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December 28, 1912


JAMA. 1912;LIX(26):2334. doi:10.1001/jama.1912.04270130039023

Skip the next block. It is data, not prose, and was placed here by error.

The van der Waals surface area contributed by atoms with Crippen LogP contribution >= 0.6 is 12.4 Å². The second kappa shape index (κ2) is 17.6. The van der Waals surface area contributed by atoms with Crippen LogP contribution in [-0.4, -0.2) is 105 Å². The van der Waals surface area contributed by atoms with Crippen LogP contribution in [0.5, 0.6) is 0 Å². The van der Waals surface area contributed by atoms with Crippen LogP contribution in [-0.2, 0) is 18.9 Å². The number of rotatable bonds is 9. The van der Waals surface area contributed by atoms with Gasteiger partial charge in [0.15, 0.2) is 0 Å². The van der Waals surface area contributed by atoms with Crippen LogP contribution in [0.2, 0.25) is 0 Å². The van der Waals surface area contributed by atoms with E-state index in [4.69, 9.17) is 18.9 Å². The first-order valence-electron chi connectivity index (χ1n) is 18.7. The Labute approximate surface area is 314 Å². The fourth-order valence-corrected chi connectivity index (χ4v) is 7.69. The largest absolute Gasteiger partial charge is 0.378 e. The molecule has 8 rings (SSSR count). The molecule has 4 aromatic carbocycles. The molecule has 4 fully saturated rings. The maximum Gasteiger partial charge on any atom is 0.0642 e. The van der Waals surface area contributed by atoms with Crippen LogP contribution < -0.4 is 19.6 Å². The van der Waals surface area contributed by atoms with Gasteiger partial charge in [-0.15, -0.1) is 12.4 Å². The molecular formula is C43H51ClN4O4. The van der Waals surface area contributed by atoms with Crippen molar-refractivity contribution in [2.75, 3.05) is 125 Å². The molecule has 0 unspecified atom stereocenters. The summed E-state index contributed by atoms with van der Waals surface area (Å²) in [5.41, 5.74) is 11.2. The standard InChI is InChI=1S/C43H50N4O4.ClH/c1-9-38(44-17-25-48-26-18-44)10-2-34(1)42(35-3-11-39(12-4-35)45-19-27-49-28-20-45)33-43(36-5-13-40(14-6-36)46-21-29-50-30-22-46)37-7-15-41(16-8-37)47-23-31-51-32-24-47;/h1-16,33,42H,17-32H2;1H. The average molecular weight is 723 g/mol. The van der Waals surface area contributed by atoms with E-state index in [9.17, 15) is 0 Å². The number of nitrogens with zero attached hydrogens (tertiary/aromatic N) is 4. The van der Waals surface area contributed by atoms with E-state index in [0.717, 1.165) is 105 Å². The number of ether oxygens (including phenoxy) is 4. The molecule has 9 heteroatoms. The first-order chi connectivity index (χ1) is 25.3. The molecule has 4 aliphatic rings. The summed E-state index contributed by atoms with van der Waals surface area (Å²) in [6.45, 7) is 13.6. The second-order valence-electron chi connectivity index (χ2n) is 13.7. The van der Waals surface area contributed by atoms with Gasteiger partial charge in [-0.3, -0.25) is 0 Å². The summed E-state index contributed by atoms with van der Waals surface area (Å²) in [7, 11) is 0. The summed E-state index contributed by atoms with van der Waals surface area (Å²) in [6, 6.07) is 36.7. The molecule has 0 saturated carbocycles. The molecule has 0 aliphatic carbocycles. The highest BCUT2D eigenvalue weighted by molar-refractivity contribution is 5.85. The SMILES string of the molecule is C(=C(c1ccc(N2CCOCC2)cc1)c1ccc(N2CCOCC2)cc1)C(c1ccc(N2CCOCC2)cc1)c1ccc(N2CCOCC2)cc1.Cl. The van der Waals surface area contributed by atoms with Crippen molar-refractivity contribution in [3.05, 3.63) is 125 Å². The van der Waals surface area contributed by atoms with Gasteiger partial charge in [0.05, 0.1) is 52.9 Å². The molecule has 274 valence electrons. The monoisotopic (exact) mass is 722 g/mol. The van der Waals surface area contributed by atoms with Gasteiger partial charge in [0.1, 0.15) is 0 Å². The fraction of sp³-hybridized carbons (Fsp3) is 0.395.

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This book abounds in personal experiences, and represents the author's views and opinions based on knowledge and observation. He is emphatic in his statement that "except as a result of trauma, arthritis is only a symptom of a disease whose real nidus is in some distant part of the body." Nor would he differentiate synovitis from arthritis, because "only a very short acute inflammation can possibly involve the synovial membrane alone." He also emphasizes the fact that the arthritis may be secondary to a disease in some other part of the body even years after the subsidence of the primary infection. Sepsis and arthritis—this is the sequence of events. Daniel has found that by far the commonest source of arthritis is sepsis in the oral cavity—a fact to which all experienced clinicians now subscribe. As for the toxic arthritis, he suspects a microorganism as being the real cause of the

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